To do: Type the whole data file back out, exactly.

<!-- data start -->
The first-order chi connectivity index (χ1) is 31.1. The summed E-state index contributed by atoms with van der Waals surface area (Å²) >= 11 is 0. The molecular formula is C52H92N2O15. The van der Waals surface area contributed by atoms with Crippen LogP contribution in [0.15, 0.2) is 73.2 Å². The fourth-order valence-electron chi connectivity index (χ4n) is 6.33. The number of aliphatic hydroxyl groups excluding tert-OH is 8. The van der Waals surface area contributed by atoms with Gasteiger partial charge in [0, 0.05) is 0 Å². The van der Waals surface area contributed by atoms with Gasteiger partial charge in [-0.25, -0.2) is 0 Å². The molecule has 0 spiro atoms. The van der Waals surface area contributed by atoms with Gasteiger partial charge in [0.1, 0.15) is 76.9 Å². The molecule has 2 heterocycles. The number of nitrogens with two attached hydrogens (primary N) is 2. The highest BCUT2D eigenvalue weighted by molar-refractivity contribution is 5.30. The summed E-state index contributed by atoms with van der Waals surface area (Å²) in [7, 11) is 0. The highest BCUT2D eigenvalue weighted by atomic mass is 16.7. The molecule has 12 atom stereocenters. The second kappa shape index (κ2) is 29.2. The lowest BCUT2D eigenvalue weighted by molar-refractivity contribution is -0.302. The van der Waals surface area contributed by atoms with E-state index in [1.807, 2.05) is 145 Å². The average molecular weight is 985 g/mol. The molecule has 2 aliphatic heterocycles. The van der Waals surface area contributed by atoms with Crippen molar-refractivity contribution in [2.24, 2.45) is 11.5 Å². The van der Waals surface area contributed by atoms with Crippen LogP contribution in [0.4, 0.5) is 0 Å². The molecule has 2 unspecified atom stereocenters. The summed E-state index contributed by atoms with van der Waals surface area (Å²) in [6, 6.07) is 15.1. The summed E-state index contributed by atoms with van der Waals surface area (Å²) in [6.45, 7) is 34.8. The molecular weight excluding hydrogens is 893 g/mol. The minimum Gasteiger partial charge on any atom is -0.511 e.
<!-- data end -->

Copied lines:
The first-order chi connectivity index (χ1) is 31.1. The summed E-state index contributed by atoms with van der Waals surface area (Å²) >= 11 is 0. The molecular formula is C52H92N2O15. The van der Waals surface area contributed by atoms with Crippen LogP contribution in [0.15, 0.2) is 73.2 Å². The fourth-order valence-electron chi connectivity index (χ4n) is 6.33. The number of aliphatic hydroxyl groups excluding tert-OH is 8. The van der Waals surface area contributed by atoms with Gasteiger partial charge in [0, 0.05) is 0 Å². The van der Waals surface area contributed by atoms with Gasteiger partial charge in [-0.25, -0.2) is 0 Å². The molecule has 0 spiro atoms. The van der Waals surface area contributed by atoms with Gasteiger partial charge in [0.1, 0.15) is 76.9 Å². The molecule has 2 heterocycles. The number of nitrogens with two attached hydrogens (primary N) is 2. The highest BCUT2D eigenvalue weighted by molar-refractivity contribution is 5.30. The summed E-state index contributed by atoms with van der Waals surface area (Å²) in [7, 11) is 0. The highest BCUT2D eigenvalue weighted by atomic mass is 16.7. The molecule has 12 atom stereocenters. The second kappa shape index (κ2) is 29.2. The lowest BCUT2D eigenvalue weighted by molar-refractivity contribution is -0.302. The van der Waals surface area contributed by atoms with E-state index in [1.807, 2.05) is 145 Å². The average molecular weight is 985 g/mol. The molecule has 2 aliphatic heterocycles. The van der Waals surface area contributed by atoms with Crippen molar-refractivity contribution in [2.24, 2.45) is 11.5 Å². The van der Waals surface area contributed by atoms with Crippen LogP contribution in [0.4, 0.5) is 0 Å². The molecule has 2 unspecified atom stereocenters. The summed E-state index contributed by atoms with van der Waals surface area (Å²) in [6, 6.07) is 15.1. The summed E-state index contributed by atoms with van der Waals surface area (Å²) in [6.45, 7) is 34.8. The molecular weight excluding hydrogens is 893 g/mol. The minimum Gasteiger partial charge on any atom is -0.511 e.